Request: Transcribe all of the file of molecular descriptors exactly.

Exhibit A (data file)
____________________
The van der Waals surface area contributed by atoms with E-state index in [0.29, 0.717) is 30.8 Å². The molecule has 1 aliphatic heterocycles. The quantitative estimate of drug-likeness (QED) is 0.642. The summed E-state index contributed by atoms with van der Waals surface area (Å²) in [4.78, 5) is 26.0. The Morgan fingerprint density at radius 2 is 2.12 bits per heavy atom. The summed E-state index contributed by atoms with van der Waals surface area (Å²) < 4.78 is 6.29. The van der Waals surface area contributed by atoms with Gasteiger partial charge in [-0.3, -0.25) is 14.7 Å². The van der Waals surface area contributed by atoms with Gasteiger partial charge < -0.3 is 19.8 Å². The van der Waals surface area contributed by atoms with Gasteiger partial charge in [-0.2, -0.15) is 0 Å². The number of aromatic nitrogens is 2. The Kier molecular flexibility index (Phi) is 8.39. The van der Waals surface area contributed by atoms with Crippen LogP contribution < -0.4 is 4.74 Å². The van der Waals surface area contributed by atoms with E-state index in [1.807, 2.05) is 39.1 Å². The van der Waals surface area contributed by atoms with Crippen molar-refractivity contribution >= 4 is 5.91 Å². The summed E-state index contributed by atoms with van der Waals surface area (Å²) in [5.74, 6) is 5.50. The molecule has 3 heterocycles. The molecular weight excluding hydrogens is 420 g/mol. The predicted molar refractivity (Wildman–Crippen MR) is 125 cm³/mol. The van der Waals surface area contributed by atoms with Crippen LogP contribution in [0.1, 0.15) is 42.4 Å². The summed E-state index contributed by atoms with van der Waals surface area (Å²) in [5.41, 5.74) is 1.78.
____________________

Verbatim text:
The van der Waals surface area contributed by atoms with E-state index in [0.29, 0.717) is 30.8 Å². The molecule has 1 aliphatic heterocycles. The quantitative estimate of drug-likeness (QED) is 0.642. The summed E-state index contributed by atoms with van der Waals surface area (Å²) in [4.78, 5) is 26.0. The Morgan fingerprint density at radius 2 is 2.12 bits per heavy atom. The summed E-state index contributed by atoms with van der Waals surface area (Å²) < 4.78 is 6.29. The van der Waals surface area contributed by atoms with Gasteiger partial charge in [-0.3, -0.25) is 14.7 Å². The van der Waals surface area contributed by atoms with Gasteiger partial charge < -0.3 is 19.8 Å². The van der Waals surface area contributed by atoms with Gasteiger partial charge in [-0.2, -0.15) is 0 Å². The number of aromatic nitrogens is 2. The Kier molecular flexibility index (Phi) is 8.39. The van der Waals surface area contributed by atoms with Crippen LogP contribution < -0.4 is 4.74 Å². The van der Waals surface area contributed by atoms with E-state index in [1.807, 2.05) is 39.1 Å². The van der Waals surface area contributed by atoms with Crippen molar-refractivity contribution >= 4 is 5.91 Å². The summed E-state index contributed by atoms with van der Waals surface area (Å²) in [5.74, 6) is 5.50. The molecule has 3 heterocycles. The molecular weight excluding hydrogens is 420 g/mol. The predicted molar refractivity (Wildman–Crippen MR) is 125 cm³/mol. The van der Waals surface area contributed by atoms with Crippen LogP contribution in [0.1, 0.15) is 42.4 Å². The summed E-state index contributed by atoms with van der Waals surface area (Å²) in [5.41, 5.74) is 1.78.